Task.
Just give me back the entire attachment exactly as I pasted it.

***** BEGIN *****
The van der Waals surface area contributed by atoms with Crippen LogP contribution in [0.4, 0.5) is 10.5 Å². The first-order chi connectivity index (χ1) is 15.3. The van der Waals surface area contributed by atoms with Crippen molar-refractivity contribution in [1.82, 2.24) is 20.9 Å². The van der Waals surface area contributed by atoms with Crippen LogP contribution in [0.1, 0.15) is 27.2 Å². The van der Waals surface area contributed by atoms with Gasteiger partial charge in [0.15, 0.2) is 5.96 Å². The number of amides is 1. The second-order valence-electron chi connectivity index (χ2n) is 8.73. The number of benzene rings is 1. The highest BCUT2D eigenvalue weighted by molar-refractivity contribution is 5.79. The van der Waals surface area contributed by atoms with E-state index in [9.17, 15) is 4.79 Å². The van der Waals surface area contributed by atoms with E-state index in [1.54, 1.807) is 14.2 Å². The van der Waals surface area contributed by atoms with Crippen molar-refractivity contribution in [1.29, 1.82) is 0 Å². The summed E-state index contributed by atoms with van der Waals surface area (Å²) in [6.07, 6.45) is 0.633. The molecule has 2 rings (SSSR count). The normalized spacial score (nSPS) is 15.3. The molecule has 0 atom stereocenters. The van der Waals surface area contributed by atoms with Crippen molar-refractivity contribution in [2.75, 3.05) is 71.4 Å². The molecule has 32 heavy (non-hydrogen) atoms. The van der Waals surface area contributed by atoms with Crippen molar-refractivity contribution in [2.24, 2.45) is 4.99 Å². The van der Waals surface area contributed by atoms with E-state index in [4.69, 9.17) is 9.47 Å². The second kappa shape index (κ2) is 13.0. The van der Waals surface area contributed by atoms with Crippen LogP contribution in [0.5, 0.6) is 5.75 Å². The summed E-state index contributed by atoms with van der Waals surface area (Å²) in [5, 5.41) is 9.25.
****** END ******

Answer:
The van der Waals surface area contributed by atoms with Crippen LogP contribution in [0.4, 0.5) is 10.5 Å². The first-order chi connectivity index (χ1) is 15.3. The van der Waals surface area contributed by atoms with Crippen molar-refractivity contribution in [1.82, 2.24) is 20.9 Å². The van der Waals surface area contributed by atoms with Crippen LogP contribution in [0.1, 0.15) is 27.2 Å². The van der Waals surface area contributed by atoms with Gasteiger partial charge in [0.15, 0.2) is 5.96 Å². The number of amides is 1. The second-order valence-electron chi connectivity index (χ2n) is 8.73. The number of benzene rings is 1. The highest BCUT2D eigenvalue weighted by molar-refractivity contribution is 5.79. The van der Waals surface area contributed by atoms with E-state index in [9.17, 15) is 4.79 Å². The van der Waals surface area contributed by atoms with E-state index in [1.54, 1.807) is 14.2 Å². The van der Waals surface area contributed by atoms with Crippen molar-refractivity contribution in [1.29, 1.82) is 0 Å². The summed E-state index contributed by atoms with van der Waals surface area (Å²) in [6.07, 6.45) is 0.633. The molecule has 2 rings (SSSR count). The normalized spacial score (nSPS) is 15.3. The molecule has 0 atom stereocenters. The van der Waals surface area contributed by atoms with Crippen molar-refractivity contribution in [2.75, 3.05) is 71.4 Å². The molecule has 32 heavy (non-hydrogen) atoms. The van der Waals surface area contributed by atoms with Crippen molar-refractivity contribution in [2.24, 2.45) is 4.99 Å². The van der Waals surface area contributed by atoms with E-state index in [4.69, 9.17) is 9.47 Å². The second kappa shape index (κ2) is 13.0. The van der Waals surface area contributed by atoms with Crippen LogP contribution in [0.5, 0.6) is 5.75 Å². The summed E-state index contributed by atoms with van der Waals surface area (Å²) in [5, 5.41) is 9.25.